Saturday, July 3, 2010

When is a brand irreparably damaged?

Having just heard about new recalls by Toyota, the world’s biggest automotive brand, I can’t help thinking the marketing folks at Toyota – the company that sold thousands of vehicles in the U.S. with faulty accelerators – must be happy these days. To quote an old campaign tagline of theirs, “Oh What A Feeling!”

In the wake of a humiliating, brand-ruining nightmare, Toyota is buying huge amounts of TV time to shift perception and restore consumer confidence. The company says it’s spending a million dollars an hour on safety engineering. Very strategically developed graphics – like the word “SAFE” in big letters adjacent to the Toyota logo attempt to make the corrective association.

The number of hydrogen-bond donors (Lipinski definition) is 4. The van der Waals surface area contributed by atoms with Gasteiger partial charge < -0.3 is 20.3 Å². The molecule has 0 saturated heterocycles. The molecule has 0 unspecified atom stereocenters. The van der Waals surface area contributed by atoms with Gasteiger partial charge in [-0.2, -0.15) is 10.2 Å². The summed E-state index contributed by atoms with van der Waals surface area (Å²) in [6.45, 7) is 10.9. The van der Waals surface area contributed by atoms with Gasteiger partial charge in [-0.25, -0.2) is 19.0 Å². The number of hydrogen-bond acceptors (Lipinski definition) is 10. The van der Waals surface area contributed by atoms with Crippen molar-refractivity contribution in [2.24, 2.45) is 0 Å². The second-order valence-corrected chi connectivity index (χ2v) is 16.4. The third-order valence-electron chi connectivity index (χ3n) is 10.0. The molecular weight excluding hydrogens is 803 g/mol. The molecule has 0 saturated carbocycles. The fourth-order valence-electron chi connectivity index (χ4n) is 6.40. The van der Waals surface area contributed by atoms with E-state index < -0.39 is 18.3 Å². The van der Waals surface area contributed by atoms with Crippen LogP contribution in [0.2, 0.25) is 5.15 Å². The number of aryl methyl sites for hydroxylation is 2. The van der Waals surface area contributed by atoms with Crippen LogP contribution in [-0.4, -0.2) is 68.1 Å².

Getting back to the marketing types at Toyota, why should they be happy? Because no matter how badly Toyota has screwed up, it’s nothing compared to Uber screw-up BP. When a new villain comes along, the public forgets about the old one. Because the consumer tends to have a short memory, the old villain is no longer the villain; he’s yesterday’s news.

The new villain, BP, essentially did the same thing Toyota did with its faulty accelerator problem. In the early stages, they minimized the problem, avoided cooperating with federal investigators and hoped it would fix itself somehow.

BP is going to wind up spending about $30 billion to pay for its screw-up. But the question remains. Is the BP brand so irreparably damaged that British Petroleum will soon spin off its U.S. operations into a newly-named division?

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